Soon, we arrive in Aviemore, and after having a quick drink in a pub, it's victory photo time - at the station opposite:

In the evening, the men put away their kilts and step into weird and wonderful costumes. There's a 3-course dinner at the hotel they're staying, and I'm invited along. It seems to be tradition for them to have this costume evening, and there are some really great disguises present. There's Darth Vader (who looks great sitting there texting on his phone - ever seen him do that before?!), a pink hippo (who wins the prize for best costume), a very serious looking Sherlock Holmes, and many, many more.
In the evening, when it's time to leave for the station, Darth Vader, a pirate, a clown and Elvis accompany me there - very much to the amusement of the passengers of an earlier train (before which the station manager actually announced "Elvis, please move away from the platform" via the speakers) and later, my own one.

Now, this has been it - my East Highland Way trip. It was full of surprises (who could have guessed I'd end up walking with twenty men in kilts?!), sunshine, rain and blisters. And it brought me about 600 photos. I might post a few more over the next couple of days, and I also plan to write something of a concluding text, with some tips and ideas for other people wanting to do the walk (i.e. the practicalities). Until then, have a look at the fantastic EHW website...

Monday, 11 June 2012

Day 5 - Of cows and men

The bed in Newtonmore Hostel is the best ever! It's extremely hard climbing out from under the comfy blankets, especially when seeing the rain running down outside the window. After five days with fairly good weather, the rain god has decided to stir things up a bit.

I'm having breakfast in a lovely tea room (Betty's Pantry and Tearoom), where the owner lets me copy her tablet recipe. Something to try out at home...
The guys turn up late (again), this time, only a few are wearing kilts, most are - like me - in heavy rain gear. But thanks to the rain the air is fresh and cool, and the clouds give the mountains a mystical appearance.

Because we don't fancy walking several miles on a tarred cycle path and because it is too wet for the alternative boggy route, we take the vans to Kingussie, from where we start the walk. The first leg of the trek takes us to the impressive Ruthven barracks, built in 1719 after the first Jacobite uprising. There's a Highland cow standing directly in front of it; it almost looks as if she (?) was posing for a picture.

After the barracks, we leave the road and begin to follow the way marked Badenoch trail. It takes us on small footpaths through lovely birch forests and over open farm- and moorland. There are several bird hides on the way, but unfortunately we don't stop to have a closer look. Our walking speed is the fastest yet; luckily my blisters have disappeared and my fitness seems to have improved quite considerably.

We have lunch on an old stone bridge (built in 1728) leading over a gurgling river. I manage to drop a few oatcakes into the water, but at least that might feed the fish in there.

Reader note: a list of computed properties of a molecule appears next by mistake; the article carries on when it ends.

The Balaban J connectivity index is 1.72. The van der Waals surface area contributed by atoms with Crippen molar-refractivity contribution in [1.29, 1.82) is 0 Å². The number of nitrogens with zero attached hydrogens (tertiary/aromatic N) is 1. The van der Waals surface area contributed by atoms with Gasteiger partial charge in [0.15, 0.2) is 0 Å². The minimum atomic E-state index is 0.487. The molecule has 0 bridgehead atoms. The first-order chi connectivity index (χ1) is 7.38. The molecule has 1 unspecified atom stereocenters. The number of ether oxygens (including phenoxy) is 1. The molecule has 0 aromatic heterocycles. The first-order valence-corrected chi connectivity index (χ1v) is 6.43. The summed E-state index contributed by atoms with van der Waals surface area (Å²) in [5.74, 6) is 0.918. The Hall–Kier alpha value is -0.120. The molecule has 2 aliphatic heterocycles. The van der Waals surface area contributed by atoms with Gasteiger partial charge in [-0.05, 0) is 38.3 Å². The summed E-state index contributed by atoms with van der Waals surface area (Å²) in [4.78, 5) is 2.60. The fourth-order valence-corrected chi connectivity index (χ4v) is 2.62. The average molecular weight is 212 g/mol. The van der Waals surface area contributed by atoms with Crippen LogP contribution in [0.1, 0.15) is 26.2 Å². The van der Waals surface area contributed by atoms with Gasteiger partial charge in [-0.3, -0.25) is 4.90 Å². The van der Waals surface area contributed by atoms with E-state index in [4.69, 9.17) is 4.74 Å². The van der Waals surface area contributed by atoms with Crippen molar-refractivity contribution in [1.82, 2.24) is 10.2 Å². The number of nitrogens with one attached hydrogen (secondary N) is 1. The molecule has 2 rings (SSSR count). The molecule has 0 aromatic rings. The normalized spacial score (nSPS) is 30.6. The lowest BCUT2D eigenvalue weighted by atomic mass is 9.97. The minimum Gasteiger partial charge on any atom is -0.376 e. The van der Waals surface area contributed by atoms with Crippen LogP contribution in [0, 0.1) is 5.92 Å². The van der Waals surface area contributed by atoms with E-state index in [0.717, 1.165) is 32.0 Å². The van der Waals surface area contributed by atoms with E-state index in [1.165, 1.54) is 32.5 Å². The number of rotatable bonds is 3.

By now, the rain has stopped, and we rid ourselves of the sweaty rain gear. The men are all wearing bright orange T-shirts with the name of their charity and all the walks they've done in recent years on the back. Next year they will walk the Great Glen Way and have already invited me to come along. Tempting...

After the bridge, the forest becomes darker and darker - at least compared to the bright birch forests from earlier - and the forest track gets thinner until it's no bigger than a comfortable path. After all the tarmac roads of the past days, this is heaven for our feet (or maybe - a bit more down to earth - like a nice massage).

We pass through two tiny villages nestled deep into the forest.

The path ascends quite heavily, and with our pace being as fast as it is, the group splits up - as so often -  into two parties, the fast and the slow. But this time, I am in the faster one - yippieh :)

The trail passes over some boggy ground, and one of the walkers slips and lands on the muddy ground. Luckily, he's alright - and a source of amusement for the next hour or so.

After some time, the forest gets less gloomy and we begin to meet some other people - walkers, elderly gentlemen walking their dogs and a group of people looking at fallen trees on the ground (maybe they plan to plant some new ones). Soon, Loch Insh comes into view, a large lake close to the village of Kincraig. After a lot of up-and-downs on tiny footpaths, we arrive at Loch Insh Watersports Centre. The vans with the other charity walkers that didn't take part in today's leg are already there, and together we sit down for a pint (and some lovely ice-cream). There's a large group of children out in the water being taught how to windsurf - it must be freezing in the water today.

From here, the lads drive me to my hostel, Cairngorms Christian Centre in Kincraig. I have to wait for half an hour or so for someone to arrive and let me in - mobile reception here is as bad as it was everywhere along the way, and the nice lady who then shows me around the centre never got my message. After leaving my stuff in the hostel, I have a look around the village shop (and get a newspaper - more sudokus for later on), and because it has started to rain again, I seek refuge in the Ossian Inn, a hotel in the village (and the closest place to get some food). The kitchen is still closed, so I sit down with some tea and read the paper, until the chef arrives (but the food later on is very much worth the wait).

Here a final group picture that didn't fit into the entry above:

Wednesday, 6 June 2012

Day 4 - Wildcats of the Glen

The Rumblie Guesthouse feels more like a hotel. I have a wonderful twin room with an ensuite bathroom (boasting a shower with two shower heads that make the water rain down on me from all directions) and even a little TV. This morning, I'm having smoked haddock and poached eggs - after that I am so full of energy that I can't wait to start today's walk.